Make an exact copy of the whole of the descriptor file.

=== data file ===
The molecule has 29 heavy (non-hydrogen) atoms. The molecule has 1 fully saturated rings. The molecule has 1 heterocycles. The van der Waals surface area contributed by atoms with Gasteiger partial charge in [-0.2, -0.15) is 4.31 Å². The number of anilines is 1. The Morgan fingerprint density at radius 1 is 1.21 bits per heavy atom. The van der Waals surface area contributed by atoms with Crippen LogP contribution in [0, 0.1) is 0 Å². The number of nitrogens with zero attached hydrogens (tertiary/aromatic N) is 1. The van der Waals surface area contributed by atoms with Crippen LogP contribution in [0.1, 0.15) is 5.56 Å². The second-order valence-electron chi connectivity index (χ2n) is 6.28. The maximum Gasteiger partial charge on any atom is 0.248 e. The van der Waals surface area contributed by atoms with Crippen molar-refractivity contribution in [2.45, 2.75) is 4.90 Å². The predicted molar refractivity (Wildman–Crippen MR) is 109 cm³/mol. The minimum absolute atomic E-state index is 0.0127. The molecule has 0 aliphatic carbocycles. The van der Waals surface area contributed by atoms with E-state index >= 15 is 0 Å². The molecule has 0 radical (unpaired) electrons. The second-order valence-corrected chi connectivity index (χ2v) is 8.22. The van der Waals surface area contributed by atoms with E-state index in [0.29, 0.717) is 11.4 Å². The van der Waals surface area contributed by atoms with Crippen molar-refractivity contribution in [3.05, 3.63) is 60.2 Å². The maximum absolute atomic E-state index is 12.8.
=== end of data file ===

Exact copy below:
The molecule has 29 heavy (non-hydrogen) atoms. The molecule has 1 fully saturated rings. The molecule has 1 heterocycles. The van der Waals surface area contributed by atoms with Gasteiger partial charge in [-0.2, -0.15) is 4.31 Å². The number of anilines is 1. The Morgan fingerprint density at radius 1 is 1.21 bits per heavy atom. The van der Waals surface area contributed by atoms with Crippen LogP contribution in [0, 0.1) is 0 Å². The number of nitrogens with zero attached hydrogens (tertiary/aromatic N) is 1. The van der Waals surface area contributed by atoms with Crippen LogP contribution in [0.1, 0.15) is 5.56 Å². The second-order valence-electron chi connectivity index (χ2n) is 6.28. The maximum Gasteiger partial charge on any atom is 0.248 e. The van der Waals surface area contributed by atoms with Crippen molar-refractivity contribution in [2.45, 2.75) is 4.90 Å². The predicted molar refractivity (Wildman–Crippen MR) is 109 cm³/mol. The minimum absolute atomic E-state index is 0.0127. The molecule has 0 aliphatic carbocycles. The van der Waals surface area contributed by atoms with E-state index >= 15 is 0 Å². The molecule has 0 radical (unpaired) electrons. The second-order valence-corrected chi connectivity index (χ2v) is 8.22. The van der Waals surface area contributed by atoms with E-state index in [0.29, 0.717) is 11.4 Å². The van der Waals surface area contributed by atoms with Crippen molar-refractivity contribution in [3.05, 3.63) is 60.2 Å². The maximum absolute atomic E-state index is 12.8.